Version 2.0

Culture, healing, politics and bullshit - Not necessarily in that order

The general, socio-political and very personal rantings and ravings of a hip hop head from the hood hustling for change... Of himself.

You all know me and are aware that I am unable to remain silent. At times to be silent is to lie. For silence can be interpreted as acquiescence.
—Miguel de Unamuno


Wednesday, March 11, 2009

I Still Have New Orleans On My Mind

You can taste it in the stale air at or about 3am. You know its time to go home, but you paid to get here and folks are still crowding the streets and the live music keeps calling you. You have another drink, your belly is full of seafood, rice and beans. You probably would wake up and have a little wine out of the fridge like I would if you were at home standing in the dark, the icebox light illuminating the kitchen and dining room. I would sit at the table and have a good glass of chilled merlot, even if I have to get up and do my due diligence in mere hours.

But you're in New Orleans and it strikes you that damn near every native you come across keeps saying hello. Yep, there is an excuse in celebrating that.

So we're two days into our escapade around the Big Easy and it ain't even the weekend but it feels like it. I think my nightcap every night except for the last one consisted of a frozen daiquiri with either Captain Morgan, 151 or Everclear in it. And I friggin' loved it! We spent more than a work week in the Crescent city and it went something like:

sleep in late
roam the French Market
eat fresh seafood in the French Quarter
ride a rail car
eat fresh seafood outside the French Quarter
gamble (I gotta keep my card count)
have a good, stiff drink
sight see stuff
have more fresh seafood
hit Bourbon Street
listen to great live music
have another good, stiff drink
hit the hay before sunset... literally

There was a five day blur of walking about the French Market, light shopping and eating well with a slight touch of alcohol, and it was exactly what both my wife and I needed to take the edge off living and gallivanting through a city like Chicago. This diverse and small gulf city with these diverse and generous people pitted in the midst of rebuild treated everyone off the boat, plane and bus like a family known house guest, giving them access to everything in the house, including the medicine cabinet.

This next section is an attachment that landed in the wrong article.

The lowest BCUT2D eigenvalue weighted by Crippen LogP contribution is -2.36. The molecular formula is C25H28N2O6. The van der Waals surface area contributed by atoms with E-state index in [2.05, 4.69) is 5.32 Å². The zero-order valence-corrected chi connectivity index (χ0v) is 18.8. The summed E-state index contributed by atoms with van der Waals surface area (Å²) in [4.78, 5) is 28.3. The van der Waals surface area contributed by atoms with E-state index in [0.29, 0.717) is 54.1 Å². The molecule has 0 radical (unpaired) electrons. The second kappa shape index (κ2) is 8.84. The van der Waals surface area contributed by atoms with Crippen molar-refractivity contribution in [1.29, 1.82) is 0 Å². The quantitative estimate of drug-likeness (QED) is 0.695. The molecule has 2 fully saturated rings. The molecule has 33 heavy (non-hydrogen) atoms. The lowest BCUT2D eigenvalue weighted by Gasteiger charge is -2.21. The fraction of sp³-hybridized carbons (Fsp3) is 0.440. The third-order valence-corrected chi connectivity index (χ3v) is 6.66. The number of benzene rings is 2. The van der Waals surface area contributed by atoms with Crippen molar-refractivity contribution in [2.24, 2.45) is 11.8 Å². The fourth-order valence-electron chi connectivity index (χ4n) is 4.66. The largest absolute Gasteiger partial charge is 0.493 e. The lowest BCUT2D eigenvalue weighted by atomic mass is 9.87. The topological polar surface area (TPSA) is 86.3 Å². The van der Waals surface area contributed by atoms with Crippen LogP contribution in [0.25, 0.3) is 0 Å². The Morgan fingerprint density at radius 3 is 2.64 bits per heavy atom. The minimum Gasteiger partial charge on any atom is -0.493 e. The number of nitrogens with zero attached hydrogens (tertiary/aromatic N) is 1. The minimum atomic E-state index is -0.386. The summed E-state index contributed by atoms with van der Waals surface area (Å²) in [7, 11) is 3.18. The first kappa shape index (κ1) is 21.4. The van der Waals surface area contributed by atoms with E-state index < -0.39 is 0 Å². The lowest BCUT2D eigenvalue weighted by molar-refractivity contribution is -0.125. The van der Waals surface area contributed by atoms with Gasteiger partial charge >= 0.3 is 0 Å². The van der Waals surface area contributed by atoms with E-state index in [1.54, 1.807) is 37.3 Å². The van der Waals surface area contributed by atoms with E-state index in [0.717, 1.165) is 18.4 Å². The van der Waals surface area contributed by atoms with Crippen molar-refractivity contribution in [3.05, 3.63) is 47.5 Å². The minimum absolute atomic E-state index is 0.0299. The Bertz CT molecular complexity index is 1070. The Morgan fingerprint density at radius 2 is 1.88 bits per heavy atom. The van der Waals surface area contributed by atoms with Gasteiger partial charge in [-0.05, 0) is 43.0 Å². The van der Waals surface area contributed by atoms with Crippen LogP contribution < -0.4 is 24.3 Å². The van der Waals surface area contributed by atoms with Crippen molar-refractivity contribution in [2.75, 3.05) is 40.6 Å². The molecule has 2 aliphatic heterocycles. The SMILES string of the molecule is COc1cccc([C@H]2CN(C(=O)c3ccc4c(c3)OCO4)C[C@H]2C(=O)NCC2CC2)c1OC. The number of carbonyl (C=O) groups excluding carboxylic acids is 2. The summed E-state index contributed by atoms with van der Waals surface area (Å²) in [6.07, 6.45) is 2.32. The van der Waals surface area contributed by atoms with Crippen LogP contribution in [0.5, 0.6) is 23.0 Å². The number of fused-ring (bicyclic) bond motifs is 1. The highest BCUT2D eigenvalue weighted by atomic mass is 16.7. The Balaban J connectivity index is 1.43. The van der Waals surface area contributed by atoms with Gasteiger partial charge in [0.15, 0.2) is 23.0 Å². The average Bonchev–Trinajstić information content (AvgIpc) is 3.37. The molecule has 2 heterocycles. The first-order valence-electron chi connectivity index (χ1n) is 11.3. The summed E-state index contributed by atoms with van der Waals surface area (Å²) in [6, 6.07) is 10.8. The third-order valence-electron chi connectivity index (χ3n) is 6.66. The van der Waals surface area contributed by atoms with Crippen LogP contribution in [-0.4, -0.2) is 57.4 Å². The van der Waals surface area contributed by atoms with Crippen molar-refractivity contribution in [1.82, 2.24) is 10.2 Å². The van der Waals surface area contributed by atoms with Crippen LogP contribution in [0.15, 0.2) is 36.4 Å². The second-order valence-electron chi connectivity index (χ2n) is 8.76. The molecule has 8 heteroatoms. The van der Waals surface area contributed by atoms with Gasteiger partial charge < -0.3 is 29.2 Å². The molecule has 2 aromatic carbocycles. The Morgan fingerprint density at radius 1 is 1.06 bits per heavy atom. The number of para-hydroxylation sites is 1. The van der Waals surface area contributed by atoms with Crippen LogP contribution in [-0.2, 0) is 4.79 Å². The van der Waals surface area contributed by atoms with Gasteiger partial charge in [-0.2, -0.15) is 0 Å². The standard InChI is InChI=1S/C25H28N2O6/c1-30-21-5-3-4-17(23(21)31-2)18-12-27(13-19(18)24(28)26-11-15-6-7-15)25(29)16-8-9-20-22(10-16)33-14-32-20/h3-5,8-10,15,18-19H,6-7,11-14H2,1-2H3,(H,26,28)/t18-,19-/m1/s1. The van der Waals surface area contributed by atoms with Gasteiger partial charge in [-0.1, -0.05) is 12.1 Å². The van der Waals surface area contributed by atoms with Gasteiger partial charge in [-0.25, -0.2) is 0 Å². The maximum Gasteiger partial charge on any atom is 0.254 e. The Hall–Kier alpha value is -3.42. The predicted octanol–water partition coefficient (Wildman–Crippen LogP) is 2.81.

The best thing about wandering through the second oldest city in America is its blend of natural mystic of gulf swamp, the architecture of both the French and Spanish and the tangible markings of history. The businesses and residents simply gut out some of its buildings in the French Quarter and Market, keeping the facade and frame whilst adding business and modernization to areas of the city long past 300 years old. The central business district and downtown areas are classic metropolis. Glass, steel, shops and stores make up where wheeling and dealing takes place. There still isn't enough money to overtake what Canal and Bourbon can make in a night, but things are coming up. The rebuild will do exactly what big business wants it to do. I'm not a fan of gentrification, but I do understand that the footprint of the rich that want to play will overtake the will of the street vendor in a mere few years.

I'll still want to visit and lobby for the poeple.

Damn, I haven't even waxed on about the arts, the music and the damn food...

Oh, and we did visit Mid City, Lakeview and the Lower Ninth Ward.


Big Mark 243 said...

Way cool entry. I feel as if I am there (minus the liquor, of course!)

Glad you are enjoying yourself.

Aly Cat 121 said...

Wow, I'd LOVE to take a "roaming holiday" with the Mr. Maybe one day (when the kids are gone and grown)

Anonymous said...

I could almost smell Burbon St. you have a way with words. I think I need to get back to the N.O.

Gallis said...

It sounds so lovely. Sigh.

Rose said...

Thanks for the tour.

2 said...

Thanks for coming down and enjoying the city my man. I saw you mentioned visiting Mid-City, Lakeview and the Lower 9 (I'm assuming on one of those "Katrina Tours") - it is funny that Katrina has turned the Lower 9 into a tourist destination. I grew up (and spent my first 21 years) in the Lower 9 and I can assure you it wasn't nothing but a hood ass area that NOBODY cared about. Shit is amazing.

Anyway, thanks again for coming down and enjoying the city.